Gill assured me Harley would be fine and that he was displaying a typical foal behaviour. She said that she could show me how to use my body in such a way that would draw Harley towards me. I felt relieved and intrigued and couldn't wait for her visit.
 
When the day of her visit arrived, Gill took the trouble to listen to me whilst I told her all about Harley's story and  the ordeal he had been through, and this was before even approaching him. She also explained to me about  how horses communicate to each other through body language. Straight away I began to see the importance of how our body language and movement can affect the horse and immediately I could see the sense and a way forwards.
 
Gill came to Harley and myself with a sympathetic approach, always explaining every step that she made, her approach and how she was using her body and energy to communicate with Harley. All the time she was around Harley she kept her voice and energy very low. I was fascinated that she was able to predict what Harley would do in response. 
 
It wasn't long before Gill was able to put on the head collar, but just as soon as she put it on she was taking it off again! My initial reaction was " oh, no don't do that we'll never catch him again!" but before I could say anything she was putting it on again with no resistance from Harley, taking it off, then she was walking away with him following it and then putting it on again etc. really showing Harley that it was ok and getting him to fully accept it.
 
 At the end of the session I realised that although Gill had done her work, that now it was going to be my turn as his owner to carry on this work! Help!!!!!
 
Gill e-mailed me  a plan of action, clearly pointing out what to practice and when and for how long and also helped me to realise the importance of committing to practicing and seeing it through so that Harley and I could become a team.
 
I worked in short sessions as she suggested for 2 weeks and soon Harley was 'wanting' to be caught, showing a great deal of trust in me. In fact he is now so joined up with me he follows me everywhere. Gill now visits on a regular basis to make sure Harley's training plan is going well and to progress onto the next step. I am proud to say that Harley is continually growing into a beautiful, healthy and confident, well mannered, appaloosa, quite a contrast to the skinny, frightened foal that arrived. 
 
Gill also introduced and taught me how to use a Monty Roberts Dually head collar and as a result Harley has never pushed or pulled me around and always has had respect for my personal space. I have really enjoyed having Gill as a trainer both for myself and harley. She is always making new and interesting training programmes for him, and he is now enjoying lots of different experiences which is helping to continually build his and my confidence, some of which has included: pole work, tarpaulin work (which he walks over and wears with no objection!), spook busting, loading and in hand hacks. Gill has also made sure that Harley is fantastic with having his feet trimmed which makes everybody's life easier and safer.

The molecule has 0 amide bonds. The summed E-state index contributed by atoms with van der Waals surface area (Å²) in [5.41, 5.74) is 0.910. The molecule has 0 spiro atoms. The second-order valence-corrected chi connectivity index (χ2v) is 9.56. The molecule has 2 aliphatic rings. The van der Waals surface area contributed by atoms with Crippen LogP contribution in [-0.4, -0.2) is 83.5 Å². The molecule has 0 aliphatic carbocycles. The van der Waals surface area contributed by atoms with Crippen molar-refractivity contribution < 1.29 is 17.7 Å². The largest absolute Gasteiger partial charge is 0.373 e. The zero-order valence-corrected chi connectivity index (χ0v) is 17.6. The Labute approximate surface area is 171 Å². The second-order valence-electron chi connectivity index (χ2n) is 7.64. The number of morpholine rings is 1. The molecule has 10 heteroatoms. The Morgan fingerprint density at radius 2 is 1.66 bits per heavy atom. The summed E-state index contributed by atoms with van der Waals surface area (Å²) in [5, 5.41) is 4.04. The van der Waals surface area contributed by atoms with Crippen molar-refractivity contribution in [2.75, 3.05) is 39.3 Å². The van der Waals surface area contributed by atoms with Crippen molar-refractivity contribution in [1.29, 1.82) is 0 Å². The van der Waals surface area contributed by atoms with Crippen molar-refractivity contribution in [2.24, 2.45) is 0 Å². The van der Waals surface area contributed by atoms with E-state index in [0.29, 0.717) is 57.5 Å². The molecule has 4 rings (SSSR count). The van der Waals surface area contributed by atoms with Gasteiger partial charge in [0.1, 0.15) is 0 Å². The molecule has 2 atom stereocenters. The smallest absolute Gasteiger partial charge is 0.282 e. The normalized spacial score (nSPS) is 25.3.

One of the main things that I have learnt along the way is that whilst it is possible to train Harley to do the things we want him to do, such as loading, walking past spooky objects etc. I feel confident that if he was to say "No" to something for whatever reason on a particular day, then I have learnt what to do to get us both out of the situation positively and safely, and more importantly how to get him to saying "yes" again, and as a result my confidence has grown which I am sure Harley picks up on as well.
 
I am so glad that Harley has had a successful second chance in life, having now had so many good and positive experiences and I am hoping that the old memories from his rough start in life will gradually fade.
 
This is mine and Harley's story, and I hope that if any of you have any problems with your horses then please don't feel you have to battle away on your own, or suffer in silence. Gill is someone who understands horses and their psychology, she will never judge you, never use violence of any sort and she will help you and your horse to find peace and a bond between you.
 
I would like to say a big "thank you" to you Gill for all that you have done for me and Harley. You have really made such a difference in my life that you could not believe, and Harley and I can't wait for what you have install for us in the future."   Love always, Helen and Harley xx 
Helen Wells.